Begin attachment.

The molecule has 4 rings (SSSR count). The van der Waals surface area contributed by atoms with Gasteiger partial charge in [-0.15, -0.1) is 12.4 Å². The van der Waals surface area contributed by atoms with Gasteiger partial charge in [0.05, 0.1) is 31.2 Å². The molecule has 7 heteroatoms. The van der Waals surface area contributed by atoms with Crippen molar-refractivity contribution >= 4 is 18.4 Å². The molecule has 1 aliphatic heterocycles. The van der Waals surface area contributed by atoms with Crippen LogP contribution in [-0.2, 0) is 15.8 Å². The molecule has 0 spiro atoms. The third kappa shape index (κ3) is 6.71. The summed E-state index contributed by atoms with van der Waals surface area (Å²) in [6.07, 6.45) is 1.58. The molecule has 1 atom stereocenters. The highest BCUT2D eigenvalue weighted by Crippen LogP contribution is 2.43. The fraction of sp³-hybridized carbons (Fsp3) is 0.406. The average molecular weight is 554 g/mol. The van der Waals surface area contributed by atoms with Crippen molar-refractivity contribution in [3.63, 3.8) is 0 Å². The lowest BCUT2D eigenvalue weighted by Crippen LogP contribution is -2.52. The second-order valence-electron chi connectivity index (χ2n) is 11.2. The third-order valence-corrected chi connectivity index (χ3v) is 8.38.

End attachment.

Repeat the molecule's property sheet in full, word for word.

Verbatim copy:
The molecule has 4 rings (SSSR count). The van der Waals surface area contributed by atoms with Gasteiger partial charge in [-0.15, -0.1) is 12.4 Å². The van der Waals surface area contributed by atoms with Gasteiger partial charge in [0.05, 0.1) is 31.2 Å². The molecule has 7 heteroatoms. The van der Waals surface area contributed by atoms with Crippen molar-refractivity contribution >= 4 is 18.4 Å². The molecule has 1 aliphatic heterocycles. The van der Waals surface area contributed by atoms with Crippen LogP contribution in [-0.2, 0) is 15.8 Å². The molecule has 0 spiro atoms. The third kappa shape index (κ3) is 6.71. The summed E-state index contributed by atoms with van der Waals surface area (Å²) in [6.07, 6.45) is 1.58. The molecule has 1 atom stereocenters. The highest BCUT2D eigenvalue weighted by Crippen LogP contribution is 2.43. The fraction of sp³-hybridized carbons (Fsp3) is 0.406. The average molecular weight is 554 g/mol. The van der Waals surface area contributed by atoms with Crippen molar-refractivity contribution in [3.63, 3.8) is 0 Å². The lowest BCUT2D eigenvalue weighted by Crippen LogP contribution is -2.52. The second-order valence-electron chi connectivity index (χ2n) is 11.2. The third-order valence-corrected chi connectivity index (χ3v) is 8.38.